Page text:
Managers under microscope

By profession Arrigo Sacchi was a shoe salesman, and not a very good one, before becoming manager of Milan and winning back-to-back European Cups.
Managers under microscope

“How can you coach top players without having been one?” he was asked.

“I never knew that to become a jockey you must first have been a horse.” José Mourinho gave a similar response when he was sneered at for being simply The Translator for Bobby Robson and Louis Van Gaal.

The accepted wisdom is still that old pros make the best managers. Now, however, a team of researchers in Germany has turned that argument on its head, at least as far as the Bundesliga is concerned.

“Teams whose manager has been a former professional player perform worse on average compared to managers without a professional player career,” they say.

Based at the University of Hamburg, Gerd Muehlheusser and his colleagues have carried out an exhaustive statistical analysis of more than 6,400 matches over 21 seasons, studying the performance of 116 named managers, from household names like Jupp Heynckes and Otmar Hitzfeld to relative unknowns such as Kurt Jara and Christian Streich.

The aim was to assess “the contribution of managers to organisational success”, and the good news for managers (and owners come to that) is that managers do make a significant difference.

Good ones do anyway.

Liverpool fans will be pleased to note that Jurgen Klopp is at the top of the ranking and that his contribution may have been worth almost half a point per game to his team.

By contrast some managers with an excellent performance measured simply by points per match look much less competent when other factors are taken into account.

“For example, Giovanni Trapattoni is ranked second using this simple procedure, while our empirical analysis suggests that his quality is below average.” Those keen on statistics can find a detailed account of the data and the analysis in the online edition of the Journal of Sports Economics (December issue) but the most controversial finding is mentioned almost in passing.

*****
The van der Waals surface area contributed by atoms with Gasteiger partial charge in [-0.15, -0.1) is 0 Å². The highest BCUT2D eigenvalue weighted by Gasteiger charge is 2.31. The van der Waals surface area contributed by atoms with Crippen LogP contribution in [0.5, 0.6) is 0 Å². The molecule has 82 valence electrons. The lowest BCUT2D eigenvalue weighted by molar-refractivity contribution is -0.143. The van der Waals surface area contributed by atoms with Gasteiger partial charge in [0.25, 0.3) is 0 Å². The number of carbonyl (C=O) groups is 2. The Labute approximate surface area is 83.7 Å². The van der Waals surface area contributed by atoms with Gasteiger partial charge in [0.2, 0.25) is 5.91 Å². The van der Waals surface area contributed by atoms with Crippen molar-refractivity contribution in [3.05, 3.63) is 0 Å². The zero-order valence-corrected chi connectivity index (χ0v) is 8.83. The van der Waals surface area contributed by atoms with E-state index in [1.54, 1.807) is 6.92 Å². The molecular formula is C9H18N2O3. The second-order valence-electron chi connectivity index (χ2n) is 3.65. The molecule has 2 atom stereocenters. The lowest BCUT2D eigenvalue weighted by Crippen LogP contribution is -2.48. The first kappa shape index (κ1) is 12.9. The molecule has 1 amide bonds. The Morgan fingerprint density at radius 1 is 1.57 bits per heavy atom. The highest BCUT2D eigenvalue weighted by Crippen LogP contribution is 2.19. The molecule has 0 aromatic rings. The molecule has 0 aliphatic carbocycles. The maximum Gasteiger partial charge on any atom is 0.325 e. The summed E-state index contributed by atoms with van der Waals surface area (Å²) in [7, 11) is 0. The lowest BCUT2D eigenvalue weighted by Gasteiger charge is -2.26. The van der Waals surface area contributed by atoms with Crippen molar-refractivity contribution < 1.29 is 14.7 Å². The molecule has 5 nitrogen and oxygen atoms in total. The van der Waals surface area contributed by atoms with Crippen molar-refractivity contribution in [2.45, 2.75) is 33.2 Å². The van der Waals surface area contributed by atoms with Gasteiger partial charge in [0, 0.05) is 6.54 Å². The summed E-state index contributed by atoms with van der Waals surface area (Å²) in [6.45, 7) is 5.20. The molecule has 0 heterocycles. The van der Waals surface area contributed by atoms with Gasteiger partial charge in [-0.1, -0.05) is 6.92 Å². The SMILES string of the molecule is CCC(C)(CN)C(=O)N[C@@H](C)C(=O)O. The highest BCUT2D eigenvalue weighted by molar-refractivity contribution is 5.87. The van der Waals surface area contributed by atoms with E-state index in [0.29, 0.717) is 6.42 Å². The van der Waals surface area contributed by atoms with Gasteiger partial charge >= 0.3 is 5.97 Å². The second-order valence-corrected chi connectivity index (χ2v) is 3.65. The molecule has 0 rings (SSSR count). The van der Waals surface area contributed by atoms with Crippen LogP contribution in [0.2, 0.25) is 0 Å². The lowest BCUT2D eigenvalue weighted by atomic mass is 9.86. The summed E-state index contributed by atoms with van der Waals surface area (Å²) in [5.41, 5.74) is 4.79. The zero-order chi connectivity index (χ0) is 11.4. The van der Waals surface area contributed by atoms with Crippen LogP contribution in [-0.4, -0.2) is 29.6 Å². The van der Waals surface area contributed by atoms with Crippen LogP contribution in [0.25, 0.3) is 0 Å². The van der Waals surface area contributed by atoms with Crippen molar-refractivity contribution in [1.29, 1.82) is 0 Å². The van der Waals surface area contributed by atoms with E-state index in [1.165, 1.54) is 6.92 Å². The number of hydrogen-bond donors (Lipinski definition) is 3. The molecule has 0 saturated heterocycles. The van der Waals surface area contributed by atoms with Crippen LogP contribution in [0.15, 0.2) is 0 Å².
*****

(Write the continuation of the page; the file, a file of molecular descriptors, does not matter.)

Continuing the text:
Overall, the researchers say, “the results provide evidence of the overrating of prominent names in the hiring process of managers.” Another way of looking at this is that “managers who have not been former star players themselves need to be substantially better coaches in order to secure a job as a head coach in the top leagues.” They perform better because they have had to serve their time with smaller clubs.

“In contrast, former professionals often start their manager careers directly in the Bundesliga or second division without any significant prior manager experience.”

Two examples they mention are Matthias Sammer, though he did win the title with Borussia Dortmund, and Jurgen Klinsmann, who flopped badly at Bayern Munich after a strong performance with the national team in the World Cup.

What about the current leading managers, both in Germany and elsewhere?

Measured simply on points per game there are some mixed results.

The current top six managers in the Bundesliga include Carlo Ancelotti (“my star pupil” according to Arrigo Sacchi); Niko Kovac, the former captain of Croatia, at Eintracht Frankfurt; and Pal Dardai at Hertha Berlin. All ex-internationals with great experience. However there is also the 29-year-old phenomenon Julian Nagelsmann at Hoffenheim, who basically has no playing experience at all.

Spain has four former stars in the top six, led by Zinedine Zidane, but also two managers who hardly played – Jorge Sampaoli at Sevilla and Fran Escriba at Villarreal.

In Italy, Maz Allegri and Luciano Spalletti had respectable playing careers – but Napoli’s Maurizio Sarri worked in a bank and coached local amateur sides.

And in the Premier League you have Mourinho and Arsene Wenger (who played but at a modest level) alongside Pep Guardiola and Antonio Conte, both key men in midfield in their playing days.

Conclusions?

One is that top clubs are becoming more critical about appointments. The other, to quote that man Sacchi again: “There’s no rule. The most important thing is having the desire to keep improving.”

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